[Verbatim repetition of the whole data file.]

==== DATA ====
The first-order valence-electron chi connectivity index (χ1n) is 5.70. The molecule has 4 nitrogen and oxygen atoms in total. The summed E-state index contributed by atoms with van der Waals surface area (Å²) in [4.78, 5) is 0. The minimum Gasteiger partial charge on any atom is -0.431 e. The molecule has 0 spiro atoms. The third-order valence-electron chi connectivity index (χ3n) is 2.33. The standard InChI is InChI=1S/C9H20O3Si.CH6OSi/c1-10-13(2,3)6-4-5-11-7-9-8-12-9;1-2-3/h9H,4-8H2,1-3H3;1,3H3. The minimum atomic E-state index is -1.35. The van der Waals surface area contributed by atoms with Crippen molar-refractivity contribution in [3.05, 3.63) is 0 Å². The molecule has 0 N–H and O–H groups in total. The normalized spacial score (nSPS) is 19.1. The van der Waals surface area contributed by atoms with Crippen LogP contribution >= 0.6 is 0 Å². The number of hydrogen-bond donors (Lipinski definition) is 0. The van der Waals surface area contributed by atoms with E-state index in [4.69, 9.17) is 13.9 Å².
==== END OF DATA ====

The first-order valence-electron chi connectivity index (χ1n) is 5.70. The molecule has 4 nitrogen and oxygen atoms in total. The summed E-state index contributed by atoms with van der Waals surface area (Å²) in [4.78, 5) is 0. The minimum Gasteiger partial charge on any atom is -0.431 e. The molecule has 0 spiro atoms. The third-order valence-electron chi connectivity index (χ3n) is 2.33. The standard InChI is InChI=1S/C9H20O3Si.CH6OSi/c1-10-13(2,3)6-4-5-11-7-9-8-12-9;1-2-3/h9H,4-8H2,1-3H3;1,3H3. The minimum atomic E-state index is -1.35. The van der Waals surface area contributed by atoms with Crippen molar-refractivity contribution in [3.05, 3.63) is 0 Å². The molecule has 0 N–H and O–H groups in total. The normalized spacial score (nSPS) is 19.1. The van der Waals surface area contributed by atoms with Crippen LogP contribution >= 0.6 is 0 Å². The number of hydrogen-bond donors (Lipinski definition) is 0. The van der Waals surface area contributed by atoms with E-state index in [4.69, 9.17) is 13.9 Å².